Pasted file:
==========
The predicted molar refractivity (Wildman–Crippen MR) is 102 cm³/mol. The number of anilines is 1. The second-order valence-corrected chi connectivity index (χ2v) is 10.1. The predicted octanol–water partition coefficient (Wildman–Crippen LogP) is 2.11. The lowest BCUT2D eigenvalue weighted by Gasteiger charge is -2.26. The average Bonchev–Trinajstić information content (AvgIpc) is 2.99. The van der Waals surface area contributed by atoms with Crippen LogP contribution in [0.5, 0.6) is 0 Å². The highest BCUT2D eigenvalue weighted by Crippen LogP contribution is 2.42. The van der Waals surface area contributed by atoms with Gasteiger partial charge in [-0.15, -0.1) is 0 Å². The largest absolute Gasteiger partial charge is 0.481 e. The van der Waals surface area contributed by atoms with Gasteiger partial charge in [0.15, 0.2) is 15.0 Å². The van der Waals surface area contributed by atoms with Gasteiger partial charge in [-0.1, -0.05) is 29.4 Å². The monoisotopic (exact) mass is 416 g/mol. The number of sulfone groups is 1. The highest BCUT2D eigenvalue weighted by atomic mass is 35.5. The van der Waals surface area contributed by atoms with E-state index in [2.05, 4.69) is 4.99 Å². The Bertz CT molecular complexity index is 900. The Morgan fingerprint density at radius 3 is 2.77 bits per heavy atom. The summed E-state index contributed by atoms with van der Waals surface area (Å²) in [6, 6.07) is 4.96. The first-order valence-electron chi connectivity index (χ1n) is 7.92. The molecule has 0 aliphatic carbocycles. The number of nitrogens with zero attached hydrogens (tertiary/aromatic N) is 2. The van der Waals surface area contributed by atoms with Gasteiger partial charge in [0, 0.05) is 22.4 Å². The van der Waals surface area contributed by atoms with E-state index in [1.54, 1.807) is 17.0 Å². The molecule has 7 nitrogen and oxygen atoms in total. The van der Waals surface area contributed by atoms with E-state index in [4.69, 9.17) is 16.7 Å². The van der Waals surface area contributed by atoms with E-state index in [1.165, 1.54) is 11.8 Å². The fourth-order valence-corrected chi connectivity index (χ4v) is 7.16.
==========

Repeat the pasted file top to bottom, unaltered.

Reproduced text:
The predicted molar refractivity (Wildman–Crippen MR) is 102 cm³/mol. The number of anilines is 1. The second-order valence-corrected chi connectivity index (χ2v) is 10.1. The predicted octanol–water partition coefficient (Wildman–Crippen LogP) is 2.11. The lowest BCUT2D eigenvalue weighted by Gasteiger charge is -2.26. The average Bonchev–Trinajstić information content (AvgIpc) is 2.99. The van der Waals surface area contributed by atoms with Crippen LogP contribution in [0.5, 0.6) is 0 Å². The highest BCUT2D eigenvalue weighted by Crippen LogP contribution is 2.42. The van der Waals surface area contributed by atoms with Gasteiger partial charge in [-0.15, -0.1) is 0 Å². The largest absolute Gasteiger partial charge is 0.481 e. The van der Waals surface area contributed by atoms with Gasteiger partial charge in [0.15, 0.2) is 15.0 Å². The van der Waals surface area contributed by atoms with Gasteiger partial charge in [-0.1, -0.05) is 29.4 Å². The monoisotopic (exact) mass is 416 g/mol. The number of sulfone groups is 1. The highest BCUT2D eigenvalue weighted by atomic mass is 35.5. The van der Waals surface area contributed by atoms with E-state index in [2.05, 4.69) is 4.99 Å². The Bertz CT molecular complexity index is 900. The Morgan fingerprint density at radius 3 is 2.77 bits per heavy atom. The summed E-state index contributed by atoms with van der Waals surface area (Å²) in [6, 6.07) is 4.96. The first-order valence-electron chi connectivity index (χ1n) is 7.92. The molecule has 0 aliphatic carbocycles. The number of nitrogens with zero attached hydrogens (tertiary/aromatic N) is 2. The van der Waals surface area contributed by atoms with Gasteiger partial charge in [0, 0.05) is 22.4 Å². The van der Waals surface area contributed by atoms with E-state index in [1.54, 1.807) is 17.0 Å². The molecule has 7 nitrogen and oxygen atoms in total. The van der Waals surface area contributed by atoms with E-state index in [4.69, 9.17) is 16.7 Å². The van der Waals surface area contributed by atoms with E-state index in [1.165, 1.54) is 11.8 Å². The fourth-order valence-corrected chi connectivity index (χ4v) is 7.16.